[0] https://en.wiktionary.org/wiki/tomb%C3%A9_du_camion


It's not about the commonly-known phrase, it's about the fact that it was used in an official blog post.

And even cute staged pictures of the Cellebrite in the road. Nobody other than the CEO even would think of doing something so provocative in a space with national security interests and regulators involved.

Moxie wrote the Cellebrite article.

There are several writers, you can see their handle and pic at the top of the article. In this case, Jun Harada.

The editors and ghost writers aren't named.

Facebook already has a way in-app for you to see why you were targeted with an ad (on any ad click the 3-dot menu -> "Why am I seeing this ad?"). The tool will tell you things like whether you were retargeted vs targeted using lookalike audiences, targeted based off of your age, gender, location, interests, etc.

I don't think this is the "slam dunk" the author intends it to be, but I'm sure it will resonate with the Woke™ hackernews crowd regardless.


Facebook's "Why am I seeing this ad?" info is deliberately incomplete and does not reveal exactly how the advertiser targeted the ad.

https://qz.com/1245941/why-am-i-seeing-this-ad-explanations-...


Hit a paywall so I can't comment on the article, but just from the hero image the current implementation has more detail than what's being shown there. It looks like this article was last updated in 2018 though, so its claims might be dated?

Believe it or not, sometimes you want to raise awareness about something that would otherwise be hidden behind a kebab menu and rendered entirely clinical.

I don't think this is the sound criticism you intend it to be.


Believe it or not, I agree! But raising awareness and acknowledging that the information is readily available through the UI is not mutually exclusive.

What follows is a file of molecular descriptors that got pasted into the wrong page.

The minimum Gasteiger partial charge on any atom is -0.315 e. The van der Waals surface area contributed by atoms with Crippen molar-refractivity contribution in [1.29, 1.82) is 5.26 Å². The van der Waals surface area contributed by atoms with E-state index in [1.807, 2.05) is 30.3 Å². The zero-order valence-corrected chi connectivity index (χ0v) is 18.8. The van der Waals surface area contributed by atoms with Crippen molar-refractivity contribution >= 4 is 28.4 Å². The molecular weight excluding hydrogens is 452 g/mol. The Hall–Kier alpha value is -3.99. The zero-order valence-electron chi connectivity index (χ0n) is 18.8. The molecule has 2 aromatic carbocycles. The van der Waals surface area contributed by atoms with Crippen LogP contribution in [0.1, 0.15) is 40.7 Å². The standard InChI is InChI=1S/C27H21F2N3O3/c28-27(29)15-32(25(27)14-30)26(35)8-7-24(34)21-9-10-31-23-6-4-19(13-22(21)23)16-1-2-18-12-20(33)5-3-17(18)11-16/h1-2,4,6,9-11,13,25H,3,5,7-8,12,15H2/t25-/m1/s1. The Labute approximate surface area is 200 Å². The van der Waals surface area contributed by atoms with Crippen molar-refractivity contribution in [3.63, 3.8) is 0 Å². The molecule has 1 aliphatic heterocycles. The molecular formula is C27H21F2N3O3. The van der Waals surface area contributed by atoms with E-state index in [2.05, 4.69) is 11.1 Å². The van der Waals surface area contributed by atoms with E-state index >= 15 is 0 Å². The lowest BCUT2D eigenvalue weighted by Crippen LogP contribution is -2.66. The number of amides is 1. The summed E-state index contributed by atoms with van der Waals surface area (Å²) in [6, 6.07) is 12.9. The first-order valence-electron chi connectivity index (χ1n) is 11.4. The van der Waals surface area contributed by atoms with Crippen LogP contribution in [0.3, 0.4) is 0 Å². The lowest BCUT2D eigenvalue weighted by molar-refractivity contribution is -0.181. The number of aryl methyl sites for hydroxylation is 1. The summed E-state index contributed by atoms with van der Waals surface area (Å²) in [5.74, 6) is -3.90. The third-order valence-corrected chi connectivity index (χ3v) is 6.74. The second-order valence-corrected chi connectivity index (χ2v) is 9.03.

After reading updates from both sides, I don't think Signal intended to deceive readers with this blog post, it just sounds like they jumped the gun. It seems like whoever authored the post doesn't understand Facebook's advertising tools all that well.

https://twitter.com/joeosborne/status/1389770672172318720


Ha, sorry, my comment was way too sarcastic. And yes, that looks to be what happened here.

guess what this guy does for a living...

:) is not taking things at face value a profession?

This isn't shocking at all. If anything, it makes me want to make a business account so I can see first hand what targeting criteria would be available to me.

I'm not an FB user, but I might as well be, since I have an Instagram account that I mindlessly scroll from time to time.


> If anything, it makes me want to make a business account so I can see first hand what targeting criteria would be available to me.

Here are some examples: https://imgur.com/a/7YVH3ch

There are likely thousands more, that's just the browsing section.


Damnit. That is very granular.

You don't need a business account but you do need a personal account (or rather a personal account can be a business acct).

The targeting is relatively specific. Think of a (general) category and it'll be available. I use it for bars and restaurants at a local level, and the granularity is quite nice vs other media (target people who like bars or restaurants, are into music, are into drinks, are into cocktails, are into concerts currently in the city or who are traveling to this city)

It really helps a small budget go a long a way, assuming the stats they give are correct.


> assuming the stats they give are correct.

And herein lies the rub.


I'd be surprised if there weren't different tiers of advertising accounts just to prevent normal people from having access to this. For example, you have to spend at least $10k before you get the next level of targeted information.

So you're saying Tom Cruise can probably target ads better than I can?

In all seriousness, I wouldn't doubt that either - spend more, target more. But based on the screenshots someone else posted up a bit, it's pretty granular (I presume) by default.


Even without a business account, you can click the 'why are you showing me this ad' button on FB and it'll give you similar text (although sometimes it's more vague depending on how the ad is targeted)

If you can't beat them, join them

This doesn't seem very effective to me. 99% of people who see an ad like that will not care. It's already common knowledge that Zuck's gonna take your data.

"Facebook knows I'm a single teacher in Moscow who likes soccer? ... So what?

And that's before taking into account that the labels FB/etc. put on you are often incorrect, further diluting the perceived seriousness of this privacy leak.